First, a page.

Has the death of Osama bin Laden made the US safer (Strategic Insights, Summer 2011)
Editors, Strategic Insights
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On May 1, 2011, US President Barack Obama announced that US Special Forces had successfully killed Osama bin Laden, mastermind of the 9/11 attacks. Crowds gathered publicly in cities across the United States to celebrate the news, waving flags, lighting fireworks, and chanting “U-S-A!” Over 56.5 million Americans watched President Obama’s announcement on television, giving him his largest audience since he won the 2008 election. Despite attaining this long-held goal, the US still faces the legacy of 9/11. US troops continue to serve in Afghanistan and Iraq; US intelligence agencies are still heavily organized against the threat of international terrorism; US relations with Muslim-majority states are still heavily influenced by reaction to the 9/11 attacks. How might these change with the death of the man who provoked the United States into two wars? What might the post-9/11 world look like post-Bin Laden? And, perhaps most importantly in the minds of Americans, has the death of Osama bin Laden made the United States safer?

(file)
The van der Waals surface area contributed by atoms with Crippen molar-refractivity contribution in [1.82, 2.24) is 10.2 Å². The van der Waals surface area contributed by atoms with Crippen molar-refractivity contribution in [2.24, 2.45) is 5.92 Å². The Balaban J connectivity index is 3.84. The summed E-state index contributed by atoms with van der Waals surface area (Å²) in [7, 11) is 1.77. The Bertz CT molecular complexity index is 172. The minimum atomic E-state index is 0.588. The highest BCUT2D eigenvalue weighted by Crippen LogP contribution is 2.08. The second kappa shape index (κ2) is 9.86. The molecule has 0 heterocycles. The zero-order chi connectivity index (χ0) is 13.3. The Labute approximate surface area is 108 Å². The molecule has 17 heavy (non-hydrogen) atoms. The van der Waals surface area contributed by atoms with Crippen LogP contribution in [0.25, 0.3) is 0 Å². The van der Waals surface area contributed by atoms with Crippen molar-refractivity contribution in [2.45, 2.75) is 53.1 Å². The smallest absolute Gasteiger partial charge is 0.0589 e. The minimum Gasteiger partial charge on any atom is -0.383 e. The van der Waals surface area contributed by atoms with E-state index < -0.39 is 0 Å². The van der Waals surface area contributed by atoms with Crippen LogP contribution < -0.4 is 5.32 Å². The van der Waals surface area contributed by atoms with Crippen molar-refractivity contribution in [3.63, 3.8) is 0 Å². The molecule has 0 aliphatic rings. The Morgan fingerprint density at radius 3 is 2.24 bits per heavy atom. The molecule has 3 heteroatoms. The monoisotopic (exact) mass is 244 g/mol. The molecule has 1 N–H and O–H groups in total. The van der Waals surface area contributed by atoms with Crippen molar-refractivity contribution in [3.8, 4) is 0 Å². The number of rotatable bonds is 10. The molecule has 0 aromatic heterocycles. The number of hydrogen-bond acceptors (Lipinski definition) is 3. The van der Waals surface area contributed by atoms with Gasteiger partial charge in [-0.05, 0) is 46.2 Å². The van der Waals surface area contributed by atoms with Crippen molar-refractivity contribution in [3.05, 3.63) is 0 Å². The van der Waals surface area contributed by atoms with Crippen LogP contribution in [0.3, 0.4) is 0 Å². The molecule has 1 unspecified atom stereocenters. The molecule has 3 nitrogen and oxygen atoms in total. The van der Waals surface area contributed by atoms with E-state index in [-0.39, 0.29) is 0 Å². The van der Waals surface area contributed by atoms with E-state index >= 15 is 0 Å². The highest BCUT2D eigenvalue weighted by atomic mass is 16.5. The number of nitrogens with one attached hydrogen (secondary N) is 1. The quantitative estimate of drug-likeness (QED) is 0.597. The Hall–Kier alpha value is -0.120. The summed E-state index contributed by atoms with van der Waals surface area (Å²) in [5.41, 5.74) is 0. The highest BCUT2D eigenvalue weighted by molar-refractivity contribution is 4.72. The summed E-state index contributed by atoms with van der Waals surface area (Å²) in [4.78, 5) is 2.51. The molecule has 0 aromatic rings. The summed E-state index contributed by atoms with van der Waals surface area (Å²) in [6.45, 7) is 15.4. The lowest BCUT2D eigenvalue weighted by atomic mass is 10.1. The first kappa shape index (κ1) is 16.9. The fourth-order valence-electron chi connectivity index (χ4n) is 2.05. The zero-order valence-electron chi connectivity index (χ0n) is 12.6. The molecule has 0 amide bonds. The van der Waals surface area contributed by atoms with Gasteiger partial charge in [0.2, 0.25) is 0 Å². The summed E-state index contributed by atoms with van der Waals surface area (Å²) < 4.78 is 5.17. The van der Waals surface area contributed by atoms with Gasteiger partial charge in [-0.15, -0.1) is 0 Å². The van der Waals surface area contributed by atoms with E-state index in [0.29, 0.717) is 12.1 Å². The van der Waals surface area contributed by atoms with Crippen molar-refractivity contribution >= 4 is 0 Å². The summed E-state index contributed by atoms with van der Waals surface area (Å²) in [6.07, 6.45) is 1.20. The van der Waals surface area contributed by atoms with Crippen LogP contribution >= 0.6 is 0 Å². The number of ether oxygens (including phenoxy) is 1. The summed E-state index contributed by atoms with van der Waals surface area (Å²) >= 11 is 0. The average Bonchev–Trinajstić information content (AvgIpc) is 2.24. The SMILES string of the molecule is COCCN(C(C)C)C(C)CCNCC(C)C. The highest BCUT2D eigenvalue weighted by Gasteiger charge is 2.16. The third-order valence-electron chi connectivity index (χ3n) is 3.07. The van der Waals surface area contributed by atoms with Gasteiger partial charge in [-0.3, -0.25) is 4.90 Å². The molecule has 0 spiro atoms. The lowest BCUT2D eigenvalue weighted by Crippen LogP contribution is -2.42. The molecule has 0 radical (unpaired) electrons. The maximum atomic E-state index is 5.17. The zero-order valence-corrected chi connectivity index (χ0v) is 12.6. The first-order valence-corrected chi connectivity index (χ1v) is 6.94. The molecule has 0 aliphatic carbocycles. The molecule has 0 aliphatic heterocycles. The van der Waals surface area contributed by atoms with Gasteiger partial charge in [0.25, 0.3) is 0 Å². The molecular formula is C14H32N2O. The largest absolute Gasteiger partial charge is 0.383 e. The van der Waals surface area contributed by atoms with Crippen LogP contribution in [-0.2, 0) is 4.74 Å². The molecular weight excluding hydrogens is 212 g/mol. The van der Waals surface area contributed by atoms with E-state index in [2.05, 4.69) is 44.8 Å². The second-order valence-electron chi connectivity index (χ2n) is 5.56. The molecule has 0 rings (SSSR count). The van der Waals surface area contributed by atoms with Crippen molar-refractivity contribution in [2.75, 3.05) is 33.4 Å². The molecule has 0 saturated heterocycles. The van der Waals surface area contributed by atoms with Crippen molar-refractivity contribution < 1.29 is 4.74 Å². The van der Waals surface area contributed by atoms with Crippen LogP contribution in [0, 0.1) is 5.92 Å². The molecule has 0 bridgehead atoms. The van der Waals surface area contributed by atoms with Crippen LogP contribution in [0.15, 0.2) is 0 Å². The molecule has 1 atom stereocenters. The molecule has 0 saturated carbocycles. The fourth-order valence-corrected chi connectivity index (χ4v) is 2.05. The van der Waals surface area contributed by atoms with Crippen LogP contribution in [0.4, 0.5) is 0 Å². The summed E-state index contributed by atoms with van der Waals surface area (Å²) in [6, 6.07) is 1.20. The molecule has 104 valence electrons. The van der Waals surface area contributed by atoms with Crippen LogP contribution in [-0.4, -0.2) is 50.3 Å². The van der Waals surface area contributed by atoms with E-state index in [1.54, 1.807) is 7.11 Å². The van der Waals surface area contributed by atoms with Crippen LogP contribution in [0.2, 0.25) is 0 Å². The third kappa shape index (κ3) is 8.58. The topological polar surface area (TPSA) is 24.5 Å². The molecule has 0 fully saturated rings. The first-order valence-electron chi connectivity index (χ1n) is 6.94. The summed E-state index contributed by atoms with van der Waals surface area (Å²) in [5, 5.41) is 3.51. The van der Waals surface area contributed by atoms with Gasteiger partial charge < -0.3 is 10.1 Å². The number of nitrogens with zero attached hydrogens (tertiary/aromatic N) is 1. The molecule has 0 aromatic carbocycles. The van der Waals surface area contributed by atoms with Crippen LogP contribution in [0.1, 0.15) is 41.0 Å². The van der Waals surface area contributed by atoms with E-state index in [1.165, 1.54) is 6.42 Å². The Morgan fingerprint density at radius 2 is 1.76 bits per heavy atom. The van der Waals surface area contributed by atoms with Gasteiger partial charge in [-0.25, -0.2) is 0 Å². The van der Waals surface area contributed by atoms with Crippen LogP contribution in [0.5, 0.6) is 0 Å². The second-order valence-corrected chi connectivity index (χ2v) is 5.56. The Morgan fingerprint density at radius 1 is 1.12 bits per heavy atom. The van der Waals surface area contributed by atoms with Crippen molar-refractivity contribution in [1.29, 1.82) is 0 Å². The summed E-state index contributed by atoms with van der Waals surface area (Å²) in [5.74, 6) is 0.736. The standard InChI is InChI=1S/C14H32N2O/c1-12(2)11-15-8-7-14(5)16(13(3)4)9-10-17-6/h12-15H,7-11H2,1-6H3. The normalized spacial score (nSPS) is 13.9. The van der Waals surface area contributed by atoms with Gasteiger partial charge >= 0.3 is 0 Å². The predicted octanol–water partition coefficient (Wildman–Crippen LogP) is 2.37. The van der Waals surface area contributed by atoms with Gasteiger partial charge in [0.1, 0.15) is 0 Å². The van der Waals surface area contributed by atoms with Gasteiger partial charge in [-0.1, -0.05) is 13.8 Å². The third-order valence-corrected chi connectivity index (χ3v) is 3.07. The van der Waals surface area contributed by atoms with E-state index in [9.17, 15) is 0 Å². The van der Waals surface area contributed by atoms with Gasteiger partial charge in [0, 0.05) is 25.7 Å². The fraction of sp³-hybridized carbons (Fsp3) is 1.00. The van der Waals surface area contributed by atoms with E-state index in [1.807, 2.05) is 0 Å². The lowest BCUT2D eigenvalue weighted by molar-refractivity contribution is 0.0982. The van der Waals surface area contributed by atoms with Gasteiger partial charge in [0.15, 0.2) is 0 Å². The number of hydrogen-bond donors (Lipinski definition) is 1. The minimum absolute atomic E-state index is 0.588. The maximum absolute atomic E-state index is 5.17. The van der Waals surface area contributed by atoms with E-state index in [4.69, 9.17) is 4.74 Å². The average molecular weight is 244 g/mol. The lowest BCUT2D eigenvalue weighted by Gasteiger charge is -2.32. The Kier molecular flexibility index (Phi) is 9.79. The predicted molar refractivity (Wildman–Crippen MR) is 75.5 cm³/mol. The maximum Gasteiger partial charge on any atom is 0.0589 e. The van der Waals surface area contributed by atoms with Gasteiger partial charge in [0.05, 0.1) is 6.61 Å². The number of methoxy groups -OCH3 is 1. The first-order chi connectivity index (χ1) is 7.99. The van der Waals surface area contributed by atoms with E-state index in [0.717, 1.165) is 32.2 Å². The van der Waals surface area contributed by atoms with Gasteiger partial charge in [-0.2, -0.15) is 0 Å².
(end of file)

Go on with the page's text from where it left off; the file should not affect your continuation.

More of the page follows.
This article appeared in Strategic Insights, Summer 2011
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